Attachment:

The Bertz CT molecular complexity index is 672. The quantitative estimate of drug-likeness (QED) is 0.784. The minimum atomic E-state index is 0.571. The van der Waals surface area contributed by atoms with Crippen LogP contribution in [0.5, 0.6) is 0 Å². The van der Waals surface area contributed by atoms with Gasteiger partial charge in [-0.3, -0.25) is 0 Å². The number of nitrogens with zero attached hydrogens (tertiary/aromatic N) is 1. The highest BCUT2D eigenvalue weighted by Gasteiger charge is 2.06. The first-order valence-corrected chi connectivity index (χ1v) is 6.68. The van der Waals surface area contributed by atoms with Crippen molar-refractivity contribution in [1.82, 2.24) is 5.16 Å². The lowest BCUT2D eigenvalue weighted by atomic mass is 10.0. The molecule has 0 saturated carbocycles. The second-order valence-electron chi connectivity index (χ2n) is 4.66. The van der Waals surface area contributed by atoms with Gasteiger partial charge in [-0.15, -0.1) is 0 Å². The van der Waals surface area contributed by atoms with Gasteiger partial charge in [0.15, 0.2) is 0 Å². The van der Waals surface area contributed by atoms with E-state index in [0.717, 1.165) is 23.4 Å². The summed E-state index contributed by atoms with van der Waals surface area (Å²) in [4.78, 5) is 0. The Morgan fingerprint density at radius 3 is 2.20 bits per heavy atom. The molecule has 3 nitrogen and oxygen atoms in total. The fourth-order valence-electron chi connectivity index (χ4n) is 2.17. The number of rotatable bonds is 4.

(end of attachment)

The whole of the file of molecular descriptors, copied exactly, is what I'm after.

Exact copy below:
The Bertz CT molecular complexity index is 672. The quantitative estimate of drug-likeness (QED) is 0.784. The minimum atomic E-state index is 0.571. The van der Waals surface area contributed by atoms with Crippen LogP contribution in [0.5, 0.6) is 0 Å². The van der Waals surface area contributed by atoms with Gasteiger partial charge in [-0.3, -0.25) is 0 Å². The number of nitrogens with zero attached hydrogens (tertiary/aromatic N) is 1. The highest BCUT2D eigenvalue weighted by Gasteiger charge is 2.06. The first-order valence-corrected chi connectivity index (χ1v) is 6.68. The van der Waals surface area contributed by atoms with Crippen molar-refractivity contribution in [1.82, 2.24) is 5.16 Å². The lowest BCUT2D eigenvalue weighted by atomic mass is 10.0. The molecule has 0 saturated carbocycles. The second-order valence-electron chi connectivity index (χ2n) is 4.66. The van der Waals surface area contributed by atoms with Gasteiger partial charge in [-0.15, -0.1) is 0 Å². The van der Waals surface area contributed by atoms with Gasteiger partial charge in [0.15, 0.2) is 0 Å². The van der Waals surface area contributed by atoms with E-state index in [0.717, 1.165) is 23.4 Å². The summed E-state index contributed by atoms with van der Waals surface area (Å²) in [4.78, 5) is 0. The Morgan fingerprint density at radius 3 is 2.20 bits per heavy atom. The molecule has 3 nitrogen and oxygen atoms in total. The fourth-order valence-electron chi connectivity index (χ4n) is 2.17. The number of rotatable bonds is 4.